Battery life: I did not spring for the more expensive battery, but went with the default one. I know the default one would not have the most juice in the world — they never do. But this one is really not very good at all.  Its life of course depends on the application, but even under very minor use it gives no more than 3 hours of use, and if you do anything substantial, like, oh, say, playing “Hearts” (not a high-performance-demand game) you’ll be lucky to get much more than 2 hours out of it.  I’m not sure the battery alone would let you watch an entire feature-length (2 hour) movie on DVD, what with the DVD motor having to turn the whole time and all.  Again, I realize that I did not spring for the better battery, but given that these machines are being marketed and sold as high-end portable multimedia systems, it seems to me the minimum standard of battery life should be at least two hours of continuous DVD playback.  Otherwise, they’re forcing you to plug in during the middle of a movie… and good luck trying to watch just a 2 hour movie on your laptop during a long plane ride.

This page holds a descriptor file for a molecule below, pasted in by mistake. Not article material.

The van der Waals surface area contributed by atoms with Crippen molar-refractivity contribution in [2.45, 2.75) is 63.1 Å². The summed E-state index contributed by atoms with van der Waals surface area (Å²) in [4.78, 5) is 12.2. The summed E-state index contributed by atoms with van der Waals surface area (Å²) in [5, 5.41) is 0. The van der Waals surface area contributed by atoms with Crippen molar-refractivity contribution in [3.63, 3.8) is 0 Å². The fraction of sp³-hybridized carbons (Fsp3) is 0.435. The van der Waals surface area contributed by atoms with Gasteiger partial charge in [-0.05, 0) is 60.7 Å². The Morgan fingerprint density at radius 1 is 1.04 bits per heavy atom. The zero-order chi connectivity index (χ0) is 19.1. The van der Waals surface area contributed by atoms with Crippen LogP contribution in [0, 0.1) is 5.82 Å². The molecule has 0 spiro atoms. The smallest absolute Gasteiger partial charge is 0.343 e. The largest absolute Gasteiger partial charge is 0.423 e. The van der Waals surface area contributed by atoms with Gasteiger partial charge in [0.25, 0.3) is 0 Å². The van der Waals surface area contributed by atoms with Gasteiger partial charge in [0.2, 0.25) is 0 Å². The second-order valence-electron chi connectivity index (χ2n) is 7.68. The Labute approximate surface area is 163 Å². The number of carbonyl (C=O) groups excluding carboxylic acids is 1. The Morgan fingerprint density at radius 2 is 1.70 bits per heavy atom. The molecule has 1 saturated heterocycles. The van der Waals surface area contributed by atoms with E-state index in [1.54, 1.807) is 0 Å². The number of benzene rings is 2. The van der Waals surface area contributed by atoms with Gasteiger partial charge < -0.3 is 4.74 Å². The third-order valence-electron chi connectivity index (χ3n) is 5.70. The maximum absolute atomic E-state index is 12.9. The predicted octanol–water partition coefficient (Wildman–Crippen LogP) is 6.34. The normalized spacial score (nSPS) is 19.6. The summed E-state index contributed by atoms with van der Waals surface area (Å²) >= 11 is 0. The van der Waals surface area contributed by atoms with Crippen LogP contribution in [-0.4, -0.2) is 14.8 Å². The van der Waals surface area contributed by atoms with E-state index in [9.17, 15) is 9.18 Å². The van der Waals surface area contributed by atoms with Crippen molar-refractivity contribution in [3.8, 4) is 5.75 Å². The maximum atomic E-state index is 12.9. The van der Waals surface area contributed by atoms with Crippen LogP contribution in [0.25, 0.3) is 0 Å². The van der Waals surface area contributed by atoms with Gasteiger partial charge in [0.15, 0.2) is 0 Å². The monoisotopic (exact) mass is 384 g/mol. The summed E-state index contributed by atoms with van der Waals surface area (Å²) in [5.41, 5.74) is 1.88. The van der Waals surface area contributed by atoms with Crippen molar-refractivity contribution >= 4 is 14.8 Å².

Overall

Other than the lousy bluetooth mouse and the weak battery life — both of which are easy enough to rectify by laying out a bit of money — I am very pleased with my Dell XPS laptop.  It performs well, and is a solid machine, enough that I am toying with just completely retiring my desktop and switching out completely to the laptop as my main machine, even for gaming.  I would definitely recommend the Dell to a friend, but I would also definitely recommend a regular (wired) mouse and especially the larger battery.